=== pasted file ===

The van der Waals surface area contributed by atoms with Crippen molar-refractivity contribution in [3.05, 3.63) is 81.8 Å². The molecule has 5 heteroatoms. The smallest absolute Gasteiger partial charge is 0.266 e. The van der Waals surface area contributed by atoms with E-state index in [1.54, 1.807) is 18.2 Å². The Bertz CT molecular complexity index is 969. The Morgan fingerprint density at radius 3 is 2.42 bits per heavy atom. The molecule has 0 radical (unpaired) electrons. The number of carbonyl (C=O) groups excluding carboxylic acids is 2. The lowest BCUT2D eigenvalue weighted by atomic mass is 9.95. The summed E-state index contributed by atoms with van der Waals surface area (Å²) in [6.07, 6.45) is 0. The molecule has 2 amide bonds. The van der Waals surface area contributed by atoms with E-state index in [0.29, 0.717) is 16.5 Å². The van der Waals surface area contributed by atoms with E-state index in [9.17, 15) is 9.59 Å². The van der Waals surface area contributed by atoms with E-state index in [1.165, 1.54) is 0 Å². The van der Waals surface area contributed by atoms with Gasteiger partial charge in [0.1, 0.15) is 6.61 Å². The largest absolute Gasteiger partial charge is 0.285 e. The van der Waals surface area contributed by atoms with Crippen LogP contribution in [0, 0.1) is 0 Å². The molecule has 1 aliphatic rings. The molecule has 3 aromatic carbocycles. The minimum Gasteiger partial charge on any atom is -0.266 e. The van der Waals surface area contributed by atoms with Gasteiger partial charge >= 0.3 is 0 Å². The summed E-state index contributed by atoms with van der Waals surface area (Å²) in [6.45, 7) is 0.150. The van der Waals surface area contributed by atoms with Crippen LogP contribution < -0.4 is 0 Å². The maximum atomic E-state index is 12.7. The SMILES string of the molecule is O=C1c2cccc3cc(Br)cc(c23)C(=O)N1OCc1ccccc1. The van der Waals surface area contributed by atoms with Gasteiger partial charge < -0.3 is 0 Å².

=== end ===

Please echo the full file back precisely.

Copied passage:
The van der Waals surface area contributed by atoms with Crippen molar-refractivity contribution in [3.05, 3.63) is 81.8 Å². The molecule has 5 heteroatoms. The smallest absolute Gasteiger partial charge is 0.266 e. The van der Waals surface area contributed by atoms with E-state index in [1.54, 1.807) is 18.2 Å². The Bertz CT molecular complexity index is 969. The Morgan fingerprint density at radius 3 is 2.42 bits per heavy atom. The molecule has 0 radical (unpaired) electrons. The number of carbonyl (C=O) groups excluding carboxylic acids is 2. The lowest BCUT2D eigenvalue weighted by atomic mass is 9.95. The summed E-state index contributed by atoms with van der Waals surface area (Å²) in [6.07, 6.45) is 0. The molecule has 2 amide bonds. The van der Waals surface area contributed by atoms with E-state index in [0.29, 0.717) is 16.5 Å². The van der Waals surface area contributed by atoms with E-state index in [9.17, 15) is 9.59 Å². The van der Waals surface area contributed by atoms with E-state index in [1.165, 1.54) is 0 Å². The van der Waals surface area contributed by atoms with Gasteiger partial charge in [0.1, 0.15) is 6.61 Å². The largest absolute Gasteiger partial charge is 0.285 e. The van der Waals surface area contributed by atoms with Crippen LogP contribution in [0, 0.1) is 0 Å². The molecule has 1 aliphatic rings. The molecule has 3 aromatic carbocycles. The minimum Gasteiger partial charge on any atom is -0.266 e. The van der Waals surface area contributed by atoms with Gasteiger partial charge >= 0.3 is 0 Å². The summed E-state index contributed by atoms with van der Waals surface area (Å²) in [6.45, 7) is 0.150. The van der Waals surface area contributed by atoms with Crippen LogP contribution < -0.4 is 0 Å². The maximum atomic E-state index is 12.7. The SMILES string of the molecule is O=C1c2cccc3cc(Br)cc(c23)C(=O)N1OCc1ccccc1. The van der Waals surface area contributed by atoms with Gasteiger partial charge < -0.3 is 0 Å².